Is it wrong to get turned on by a vodka’s distillation process? Is it wrong to get turned on by the way a great vodka is filtered? Is is it even more wrong to get turned on by one of the purest, cleanest vodkas on the planet? Come with us friends as we explore these questions and more over a glass of Blue Ice Vodka ($20).
Made from real god honest Idaho (no you da ho) Russet Potatoes, Blue Ice Vodka is an easy choice as a value vodka pick. According to the maker, over 9 1/2 pounds of potatoes go into each bottle. This vodka is subtle, clean, and clear as water from a glacier this vodka is great in mixed drinks and the occasional martini as well. The maker utilizes four column distillation to maximize taste and five stage filtration to maximize clarity. Then the real fun begins. They take only the purist water from the Rocky Mountains (that John Denver’s full of sh*t man!) to cut this vodka down to a wonderful 40 proof that dances off your palate like elves on Christmas morning.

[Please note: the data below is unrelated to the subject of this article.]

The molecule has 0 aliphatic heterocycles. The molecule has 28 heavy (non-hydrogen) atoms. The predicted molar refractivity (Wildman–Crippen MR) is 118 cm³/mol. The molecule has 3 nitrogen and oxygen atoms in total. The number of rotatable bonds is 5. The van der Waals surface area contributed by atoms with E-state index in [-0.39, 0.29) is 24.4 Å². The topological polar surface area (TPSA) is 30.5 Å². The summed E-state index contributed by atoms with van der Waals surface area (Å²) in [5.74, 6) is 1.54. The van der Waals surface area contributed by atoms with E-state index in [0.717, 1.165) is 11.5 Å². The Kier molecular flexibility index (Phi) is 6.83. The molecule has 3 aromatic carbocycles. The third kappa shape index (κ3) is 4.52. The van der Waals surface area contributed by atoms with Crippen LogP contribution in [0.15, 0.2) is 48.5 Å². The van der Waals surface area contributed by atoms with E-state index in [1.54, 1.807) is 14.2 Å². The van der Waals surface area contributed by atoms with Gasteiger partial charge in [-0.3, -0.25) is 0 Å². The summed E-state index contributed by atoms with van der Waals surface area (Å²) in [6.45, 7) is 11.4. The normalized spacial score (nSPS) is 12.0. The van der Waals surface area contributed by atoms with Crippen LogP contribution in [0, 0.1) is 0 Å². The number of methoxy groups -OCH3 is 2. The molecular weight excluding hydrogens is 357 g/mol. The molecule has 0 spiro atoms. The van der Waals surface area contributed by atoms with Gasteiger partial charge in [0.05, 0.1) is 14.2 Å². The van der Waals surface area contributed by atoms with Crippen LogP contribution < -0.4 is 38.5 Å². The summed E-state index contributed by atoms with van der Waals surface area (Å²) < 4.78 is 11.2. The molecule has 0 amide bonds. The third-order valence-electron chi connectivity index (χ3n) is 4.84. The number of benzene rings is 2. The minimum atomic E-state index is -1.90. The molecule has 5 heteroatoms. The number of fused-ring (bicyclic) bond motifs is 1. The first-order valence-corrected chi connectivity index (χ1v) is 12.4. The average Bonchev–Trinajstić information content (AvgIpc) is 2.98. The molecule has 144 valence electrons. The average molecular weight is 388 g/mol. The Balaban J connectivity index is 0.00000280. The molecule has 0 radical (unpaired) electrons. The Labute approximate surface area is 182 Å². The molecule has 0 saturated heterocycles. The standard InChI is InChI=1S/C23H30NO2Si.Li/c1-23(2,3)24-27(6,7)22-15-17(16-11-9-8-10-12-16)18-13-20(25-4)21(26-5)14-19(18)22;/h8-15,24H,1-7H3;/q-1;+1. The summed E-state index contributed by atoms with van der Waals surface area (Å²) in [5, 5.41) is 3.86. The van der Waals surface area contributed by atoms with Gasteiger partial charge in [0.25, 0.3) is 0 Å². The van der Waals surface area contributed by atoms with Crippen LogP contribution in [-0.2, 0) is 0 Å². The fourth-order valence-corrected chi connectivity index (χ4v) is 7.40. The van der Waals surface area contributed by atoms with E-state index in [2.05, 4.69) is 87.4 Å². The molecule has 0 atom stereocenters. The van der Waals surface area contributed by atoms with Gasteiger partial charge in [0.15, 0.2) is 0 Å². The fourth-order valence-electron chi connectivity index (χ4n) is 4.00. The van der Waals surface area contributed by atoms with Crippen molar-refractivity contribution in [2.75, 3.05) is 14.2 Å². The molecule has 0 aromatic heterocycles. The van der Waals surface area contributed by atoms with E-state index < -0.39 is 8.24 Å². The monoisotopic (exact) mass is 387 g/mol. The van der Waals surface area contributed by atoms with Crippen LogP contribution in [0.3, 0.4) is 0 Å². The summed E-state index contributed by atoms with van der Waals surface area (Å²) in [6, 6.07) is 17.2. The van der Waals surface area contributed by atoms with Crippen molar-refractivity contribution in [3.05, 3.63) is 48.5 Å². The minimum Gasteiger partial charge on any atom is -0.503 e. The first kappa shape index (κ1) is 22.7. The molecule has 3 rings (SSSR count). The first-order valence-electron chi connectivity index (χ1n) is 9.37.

The composition of vodka is 60% water. The clarity of the water used during distillation is paramount to the flavor and balance of vodka. The water in Blue Ice Vodka is naturally clear and fresh. As the snow caps of the Rocky Mountains melt, the water gathers in the Snake River Aquifer, where it naturally filters through hundreds of feet of porous volcanic rock before reaching a 200-foot well. This well is the sole water source for Blue Ice Vodka; which remains at a temperature of 52 degrees.
According to the makers of Blue Ice, only about 3% of all vodkas are made from potatoes, so this one should be a little different tasting then some of the others you might be used too. And for $20 dollars a bottle, you’d be a fool not to try some of this sweet, sweet nectar. Instead of sacrificing those potatoes to french fries, make sure they are sacrificed to this vodka instead.